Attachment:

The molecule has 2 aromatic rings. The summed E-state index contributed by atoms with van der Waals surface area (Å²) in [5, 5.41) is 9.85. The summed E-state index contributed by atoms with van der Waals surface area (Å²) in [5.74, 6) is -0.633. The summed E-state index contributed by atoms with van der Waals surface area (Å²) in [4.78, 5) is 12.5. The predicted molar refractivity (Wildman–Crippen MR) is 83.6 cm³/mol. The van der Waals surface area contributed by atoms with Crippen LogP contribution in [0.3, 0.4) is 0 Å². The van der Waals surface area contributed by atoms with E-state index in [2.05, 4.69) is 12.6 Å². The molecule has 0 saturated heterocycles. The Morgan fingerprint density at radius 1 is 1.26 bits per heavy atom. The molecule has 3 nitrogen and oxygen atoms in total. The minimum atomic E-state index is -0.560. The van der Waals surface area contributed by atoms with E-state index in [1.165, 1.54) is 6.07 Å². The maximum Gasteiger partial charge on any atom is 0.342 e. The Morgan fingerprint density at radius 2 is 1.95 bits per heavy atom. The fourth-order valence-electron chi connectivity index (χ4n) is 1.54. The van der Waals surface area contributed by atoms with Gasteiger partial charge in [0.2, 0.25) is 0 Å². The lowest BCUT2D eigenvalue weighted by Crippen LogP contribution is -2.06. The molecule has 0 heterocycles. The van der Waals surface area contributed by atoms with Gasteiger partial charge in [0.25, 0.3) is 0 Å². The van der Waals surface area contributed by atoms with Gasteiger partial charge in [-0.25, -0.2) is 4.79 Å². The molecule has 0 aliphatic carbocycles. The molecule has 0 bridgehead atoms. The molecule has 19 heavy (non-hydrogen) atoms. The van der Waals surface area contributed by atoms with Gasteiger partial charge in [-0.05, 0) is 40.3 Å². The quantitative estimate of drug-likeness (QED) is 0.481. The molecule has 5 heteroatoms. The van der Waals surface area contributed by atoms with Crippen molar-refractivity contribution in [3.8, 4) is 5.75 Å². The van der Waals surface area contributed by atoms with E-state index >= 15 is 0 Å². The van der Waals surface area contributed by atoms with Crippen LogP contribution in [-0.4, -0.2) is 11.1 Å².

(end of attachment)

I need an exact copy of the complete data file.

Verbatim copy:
The molecule has 2 aromatic rings. The summed E-state index contributed by atoms with van der Waals surface area (Å²) in [5, 5.41) is 9.85. The summed E-state index contributed by atoms with van der Waals surface area (Å²) in [5.74, 6) is -0.633. The summed E-state index contributed by atoms with van der Waals surface area (Å²) in [4.78, 5) is 12.5. The predicted molar refractivity (Wildman–Crippen MR) is 83.6 cm³/mol. The van der Waals surface area contributed by atoms with Crippen LogP contribution in [0.3, 0.4) is 0 Å². The van der Waals surface area contributed by atoms with E-state index in [2.05, 4.69) is 12.6 Å². The molecule has 0 saturated heterocycles. The Morgan fingerprint density at radius 1 is 1.26 bits per heavy atom. The molecule has 3 nitrogen and oxygen atoms in total. The minimum atomic E-state index is -0.560. The van der Waals surface area contributed by atoms with E-state index in [1.165, 1.54) is 6.07 Å². The maximum Gasteiger partial charge on any atom is 0.342 e. The Morgan fingerprint density at radius 2 is 1.95 bits per heavy atom. The fourth-order valence-electron chi connectivity index (χ4n) is 1.54. The van der Waals surface area contributed by atoms with Gasteiger partial charge in [0.2, 0.25) is 0 Å². The lowest BCUT2D eigenvalue weighted by Crippen LogP contribution is -2.06. The molecule has 0 heterocycles. The van der Waals surface area contributed by atoms with Gasteiger partial charge in [0.25, 0.3) is 0 Å². The van der Waals surface area contributed by atoms with Gasteiger partial charge in [-0.25, -0.2) is 4.79 Å². The molecule has 0 aliphatic carbocycles. The molecule has 0 bridgehead atoms. The molecule has 19 heavy (non-hydrogen) atoms. The van der Waals surface area contributed by atoms with Gasteiger partial charge in [-0.05, 0) is 40.3 Å². The quantitative estimate of drug-likeness (QED) is 0.481. The molecule has 5 heteroatoms. The van der Waals surface area contributed by atoms with Crippen molar-refractivity contribution in [3.8, 4) is 5.75 Å². The van der Waals surface area contributed by atoms with E-state index >= 15 is 0 Å². The van der Waals surface area contributed by atoms with Crippen LogP contribution in [-0.4, -0.2) is 11.1 Å².